A Note From The Creator: "A short history of the Halbot"

By Suzy Hopkins
Inventor of the Halbot

Not to brag, but I really feel like the mother of the Halbot.

She was mostly my idea. My co-creator was part of the deal, but when it comes right down to it I think I get most of the credit.

I drew up plans and schematics during my lunch break a couple afternoons in a row, and spent more than a few cocktail hours imagining the actions she would be able to undertake given our limited budget, rudimentary supplies and limited knowledge of Halbotics.

I went to the library a couple of times. True, I had some overdue books, but still, I went.

Part of the brilliance of her design was that she was streamlined, built for limited purposes. Not stuffed with useless parts and levered-joints and components that would only rust and decay and require replacement – if they could even be found. Let’s just say that the shelves on the black market aren’t stocked quite as reliably as Walmart’s.

Some of my friend’s bots were doing crazy stuff from the moment the factory pumped them out, screeching bundles of frayed and wayward wires and rods, nodes and nodules. But Hallie was a dream newbot. Long thin grippers, art-deco frame, built-in beret holder (I was pretty proud of that idea).

Her little midbot storage cabinet was stocked with to art supplies from almost the moment she was completed, and early on it was clear that her central computer had been properly calibrated for so-called “creative” design.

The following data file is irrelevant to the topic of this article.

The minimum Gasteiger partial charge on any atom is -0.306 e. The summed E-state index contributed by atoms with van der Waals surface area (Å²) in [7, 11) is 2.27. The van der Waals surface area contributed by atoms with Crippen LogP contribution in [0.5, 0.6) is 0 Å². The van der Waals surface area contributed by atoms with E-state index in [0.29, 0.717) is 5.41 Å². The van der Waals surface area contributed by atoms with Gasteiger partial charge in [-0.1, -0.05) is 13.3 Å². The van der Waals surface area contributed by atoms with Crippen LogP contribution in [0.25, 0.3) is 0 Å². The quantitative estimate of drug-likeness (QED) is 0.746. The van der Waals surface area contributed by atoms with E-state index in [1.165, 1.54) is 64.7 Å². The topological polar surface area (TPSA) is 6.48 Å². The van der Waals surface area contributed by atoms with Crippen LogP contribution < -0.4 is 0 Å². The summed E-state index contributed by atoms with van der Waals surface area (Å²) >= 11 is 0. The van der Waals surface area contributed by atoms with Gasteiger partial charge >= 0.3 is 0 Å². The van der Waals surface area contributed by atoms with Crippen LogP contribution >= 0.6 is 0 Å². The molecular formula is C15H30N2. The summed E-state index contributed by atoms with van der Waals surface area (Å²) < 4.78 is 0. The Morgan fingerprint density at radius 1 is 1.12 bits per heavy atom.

The beauty of botness is that this type of preprogramming can appear so …shall I say … unplanned.

All the effort toward streamlining worked, too. It meant that we couldn’t expect some of the work out of her that other botfams got. Like housecleaning. Don’t expect an artbot to pick stuff up off the floor. They’re not designed for it, in fact don’t have the specific joint flexors that would allow that type of maneuverability.

Quite simply, the Halbot is designed for long-term, reliable production of seemingly random and wildly creative (if they only knew!) production. The genius behind it: It’s a factory piece, but seems so real-life-artist in almost every respect. The colorful clothes, the hunched intensity, programmed mood swings based on actual histories of the Parisian masters of old.

Pretty clever, right? Not to brag, really … but I think so too.

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